Beyond Undergrad Physics: A Physicist’s Path into Climate Science

Share This:



Pathways - Advice from Experienced Voices

Beyond Undergrad Physics: A Physicist’s Path into Climate Science


Samantha Staskiewicz, SPS Alumni, The Pennsylvania State University

Samantha Staskiewicz. Photo courtesy of the SPS National Office.As we enter another election season, I’m fascinated by the way our society has turned climate change into a political controversy. Because there is no controversy. Climate change is real.

As a scientist, I’ve never doubted the validity of climate change, and I personally think it is the biggest challenge facing our generation. In fact, solving the climate crisis should be at the forefront of the national agenda, because we will not be able to address other issues if our planet becomes uninhabitable and our species ceases to exist.

Many will call me dramatic; they’ll say that we won’t even be alive for the inevitable crumble of humanity, so why should we care? But the truth is, we might not be alive for it, but people around the world are already facing the consequences of the climate crisis, and things will only get more dangerous for the next generations.

A common argument for not taking climate change seriously is that our planet has gone through extreme environmental change over the centuries, and today’s rising temperatures are no different. But we’ve only recently started to emit billions of tons of CO2 from the burning of fossil fuels, which directly links to the planet’s increasing temperatures. These emissions disrupt the natural energy balance of Earth’s system by trapping heat in the atmosphere. Carbon dioxide is one of the leading gases that contributes to this effect, and over the past 150 years, atmospheric levels of carbon dioxide have increased from 280 parts per million to over 400 parts per million.1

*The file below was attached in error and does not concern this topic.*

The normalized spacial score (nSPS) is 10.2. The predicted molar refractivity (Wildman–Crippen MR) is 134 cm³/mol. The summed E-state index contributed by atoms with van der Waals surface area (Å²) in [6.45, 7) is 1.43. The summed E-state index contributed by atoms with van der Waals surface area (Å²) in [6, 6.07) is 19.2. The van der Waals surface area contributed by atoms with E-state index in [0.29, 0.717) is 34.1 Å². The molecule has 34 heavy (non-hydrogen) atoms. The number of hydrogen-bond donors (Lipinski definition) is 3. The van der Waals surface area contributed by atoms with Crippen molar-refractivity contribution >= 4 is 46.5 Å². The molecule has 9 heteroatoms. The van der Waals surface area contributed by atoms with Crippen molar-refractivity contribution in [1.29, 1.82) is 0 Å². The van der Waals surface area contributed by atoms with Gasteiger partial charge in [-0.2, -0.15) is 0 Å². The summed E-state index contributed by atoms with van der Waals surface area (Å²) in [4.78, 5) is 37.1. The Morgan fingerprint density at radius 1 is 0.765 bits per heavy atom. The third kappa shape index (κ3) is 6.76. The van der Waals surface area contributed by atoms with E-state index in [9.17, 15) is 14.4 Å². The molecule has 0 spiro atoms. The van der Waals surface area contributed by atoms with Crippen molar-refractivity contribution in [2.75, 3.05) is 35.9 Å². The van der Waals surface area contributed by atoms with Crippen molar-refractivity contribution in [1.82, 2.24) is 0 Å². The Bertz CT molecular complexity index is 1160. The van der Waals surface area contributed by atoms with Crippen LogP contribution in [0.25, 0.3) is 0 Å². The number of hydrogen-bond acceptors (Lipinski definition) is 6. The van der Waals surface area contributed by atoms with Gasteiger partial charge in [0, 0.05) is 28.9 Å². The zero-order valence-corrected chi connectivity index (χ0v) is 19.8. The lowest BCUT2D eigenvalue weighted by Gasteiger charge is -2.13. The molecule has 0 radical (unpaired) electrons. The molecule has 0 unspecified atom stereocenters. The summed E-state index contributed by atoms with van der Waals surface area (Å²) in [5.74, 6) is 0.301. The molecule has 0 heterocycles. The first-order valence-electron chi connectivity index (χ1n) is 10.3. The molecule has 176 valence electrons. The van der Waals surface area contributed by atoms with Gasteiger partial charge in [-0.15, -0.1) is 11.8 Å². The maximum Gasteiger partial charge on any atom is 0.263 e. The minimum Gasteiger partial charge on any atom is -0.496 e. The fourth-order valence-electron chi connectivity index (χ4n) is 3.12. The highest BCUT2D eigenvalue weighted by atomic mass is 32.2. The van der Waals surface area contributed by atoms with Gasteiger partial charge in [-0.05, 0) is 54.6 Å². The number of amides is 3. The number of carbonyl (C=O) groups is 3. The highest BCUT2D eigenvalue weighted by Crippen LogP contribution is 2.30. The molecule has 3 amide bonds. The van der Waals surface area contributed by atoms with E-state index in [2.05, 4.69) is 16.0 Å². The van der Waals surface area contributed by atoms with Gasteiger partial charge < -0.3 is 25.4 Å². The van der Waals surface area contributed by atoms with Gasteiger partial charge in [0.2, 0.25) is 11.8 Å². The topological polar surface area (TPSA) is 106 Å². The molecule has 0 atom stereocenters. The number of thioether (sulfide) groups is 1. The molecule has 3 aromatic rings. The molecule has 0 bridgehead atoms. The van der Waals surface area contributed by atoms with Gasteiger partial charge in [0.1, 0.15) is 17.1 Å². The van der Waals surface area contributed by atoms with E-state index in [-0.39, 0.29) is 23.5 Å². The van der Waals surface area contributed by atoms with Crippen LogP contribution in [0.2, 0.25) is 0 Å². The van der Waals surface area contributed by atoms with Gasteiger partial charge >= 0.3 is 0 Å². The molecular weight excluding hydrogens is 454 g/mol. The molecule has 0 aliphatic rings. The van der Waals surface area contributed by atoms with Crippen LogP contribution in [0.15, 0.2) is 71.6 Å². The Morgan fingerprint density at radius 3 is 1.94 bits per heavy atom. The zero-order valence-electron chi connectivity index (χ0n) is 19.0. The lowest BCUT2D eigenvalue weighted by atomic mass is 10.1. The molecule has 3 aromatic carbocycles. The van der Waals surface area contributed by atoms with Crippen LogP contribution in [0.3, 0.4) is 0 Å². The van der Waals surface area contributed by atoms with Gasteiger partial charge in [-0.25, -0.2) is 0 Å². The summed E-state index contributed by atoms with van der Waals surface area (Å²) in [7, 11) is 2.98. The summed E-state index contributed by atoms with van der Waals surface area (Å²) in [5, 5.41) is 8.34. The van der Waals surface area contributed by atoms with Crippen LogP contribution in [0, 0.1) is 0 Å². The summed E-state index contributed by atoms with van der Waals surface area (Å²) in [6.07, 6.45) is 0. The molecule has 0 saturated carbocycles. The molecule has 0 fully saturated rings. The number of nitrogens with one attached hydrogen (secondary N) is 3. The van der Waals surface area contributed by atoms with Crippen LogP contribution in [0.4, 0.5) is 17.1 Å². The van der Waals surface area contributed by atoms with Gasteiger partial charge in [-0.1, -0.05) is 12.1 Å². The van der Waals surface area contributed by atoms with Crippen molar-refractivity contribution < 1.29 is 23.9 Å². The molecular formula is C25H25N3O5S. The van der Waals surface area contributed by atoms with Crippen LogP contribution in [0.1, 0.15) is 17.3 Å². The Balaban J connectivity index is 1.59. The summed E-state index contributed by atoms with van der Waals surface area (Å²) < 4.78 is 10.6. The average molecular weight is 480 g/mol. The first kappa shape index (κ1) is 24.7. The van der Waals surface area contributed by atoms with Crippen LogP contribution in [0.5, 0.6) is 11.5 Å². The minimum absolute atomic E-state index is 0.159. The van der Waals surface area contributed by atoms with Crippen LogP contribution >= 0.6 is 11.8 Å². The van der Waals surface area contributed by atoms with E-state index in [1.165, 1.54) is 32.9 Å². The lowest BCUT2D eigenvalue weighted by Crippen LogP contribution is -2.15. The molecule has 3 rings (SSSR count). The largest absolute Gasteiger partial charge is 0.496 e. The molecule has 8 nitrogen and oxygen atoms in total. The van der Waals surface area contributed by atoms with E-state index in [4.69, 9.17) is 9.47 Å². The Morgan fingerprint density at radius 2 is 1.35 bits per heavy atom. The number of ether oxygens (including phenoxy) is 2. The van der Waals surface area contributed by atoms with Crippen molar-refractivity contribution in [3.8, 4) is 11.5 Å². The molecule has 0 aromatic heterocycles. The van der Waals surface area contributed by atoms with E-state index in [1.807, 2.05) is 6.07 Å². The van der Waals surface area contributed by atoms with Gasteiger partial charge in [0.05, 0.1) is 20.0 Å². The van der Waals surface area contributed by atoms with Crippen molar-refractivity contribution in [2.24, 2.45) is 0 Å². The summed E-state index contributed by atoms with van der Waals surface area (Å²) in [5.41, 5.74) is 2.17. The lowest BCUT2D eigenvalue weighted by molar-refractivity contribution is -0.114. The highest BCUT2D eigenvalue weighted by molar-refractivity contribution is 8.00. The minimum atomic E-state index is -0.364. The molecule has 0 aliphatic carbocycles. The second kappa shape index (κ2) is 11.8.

Increasing atmospheric temperatures lead to several other types of environmental consequences, including but not limited to changes in precipitation, melting sea ice, sea-level rise, and increased droughts, wildfires, floods, and other types of natural disasters. This eventually leads to the decline of ecosystems as environments become uninhabitable for their traditional animal populations, and this could happen to places inhabited by humans too. Furthermore, an increase in abrupt natural disasters also puts lives at risk. Much damage has already been done, but there are actions that we can take as a society to limit our emissions and the effects we have on our climate.

While any individual can take steps toward decreasing his or her environmental footprint—including carpooling, recycling, and being conservative with the use of environmental resources—as physicists, we have the opportunity to do even more to combat climate change.